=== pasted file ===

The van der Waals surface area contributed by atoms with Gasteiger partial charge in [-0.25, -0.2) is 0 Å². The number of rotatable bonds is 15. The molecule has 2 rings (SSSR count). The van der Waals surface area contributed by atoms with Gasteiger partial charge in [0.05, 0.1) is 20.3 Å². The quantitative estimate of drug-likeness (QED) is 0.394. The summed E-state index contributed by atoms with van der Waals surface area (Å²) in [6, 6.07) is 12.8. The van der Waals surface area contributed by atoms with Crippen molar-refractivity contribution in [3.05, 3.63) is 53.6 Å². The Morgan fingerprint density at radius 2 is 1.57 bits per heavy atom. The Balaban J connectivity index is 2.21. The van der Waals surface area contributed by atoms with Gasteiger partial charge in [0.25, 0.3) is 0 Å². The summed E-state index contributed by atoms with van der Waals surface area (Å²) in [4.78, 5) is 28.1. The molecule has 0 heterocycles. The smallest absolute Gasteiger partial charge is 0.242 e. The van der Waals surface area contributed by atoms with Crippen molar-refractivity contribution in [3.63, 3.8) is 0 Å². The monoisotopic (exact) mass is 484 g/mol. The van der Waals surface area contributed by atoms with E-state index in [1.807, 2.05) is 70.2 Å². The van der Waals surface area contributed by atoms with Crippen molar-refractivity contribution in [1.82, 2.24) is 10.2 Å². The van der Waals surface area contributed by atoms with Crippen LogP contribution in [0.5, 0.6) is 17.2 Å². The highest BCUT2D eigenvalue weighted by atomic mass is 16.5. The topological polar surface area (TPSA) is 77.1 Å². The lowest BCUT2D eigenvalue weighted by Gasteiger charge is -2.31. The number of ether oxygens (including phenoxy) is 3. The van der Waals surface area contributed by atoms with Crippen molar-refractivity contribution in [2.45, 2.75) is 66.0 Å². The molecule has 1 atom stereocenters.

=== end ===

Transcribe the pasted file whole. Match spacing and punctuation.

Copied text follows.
The van der Waals surface area contributed by atoms with Gasteiger partial charge in [-0.25, -0.2) is 0 Å². The number of rotatable bonds is 15. The molecule has 2 rings (SSSR count). The van der Waals surface area contributed by atoms with Gasteiger partial charge in [0.05, 0.1) is 20.3 Å². The quantitative estimate of drug-likeness (QED) is 0.394. The summed E-state index contributed by atoms with van der Waals surface area (Å²) in [6, 6.07) is 12.8. The van der Waals surface area contributed by atoms with Crippen molar-refractivity contribution in [3.05, 3.63) is 53.6 Å². The Morgan fingerprint density at radius 2 is 1.57 bits per heavy atom. The Balaban J connectivity index is 2.21. The van der Waals surface area contributed by atoms with Gasteiger partial charge in [0.25, 0.3) is 0 Å². The summed E-state index contributed by atoms with van der Waals surface area (Å²) in [4.78, 5) is 28.1. The molecule has 0 heterocycles. The smallest absolute Gasteiger partial charge is 0.242 e. The van der Waals surface area contributed by atoms with Crippen molar-refractivity contribution in [3.63, 3.8) is 0 Å². The monoisotopic (exact) mass is 484 g/mol. The van der Waals surface area contributed by atoms with E-state index in [1.807, 2.05) is 70.2 Å². The van der Waals surface area contributed by atoms with Crippen molar-refractivity contribution in [1.82, 2.24) is 10.2 Å². The van der Waals surface area contributed by atoms with Crippen LogP contribution in [0.5, 0.6) is 17.2 Å². The highest BCUT2D eigenvalue weighted by atomic mass is 16.5. The topological polar surface area (TPSA) is 77.1 Å². The lowest BCUT2D eigenvalue weighted by Gasteiger charge is -2.31. The number of ether oxygens (including phenoxy) is 3. The van der Waals surface area contributed by atoms with Crippen molar-refractivity contribution in [2.45, 2.75) is 66.0 Å². The molecule has 1 atom stereocenters.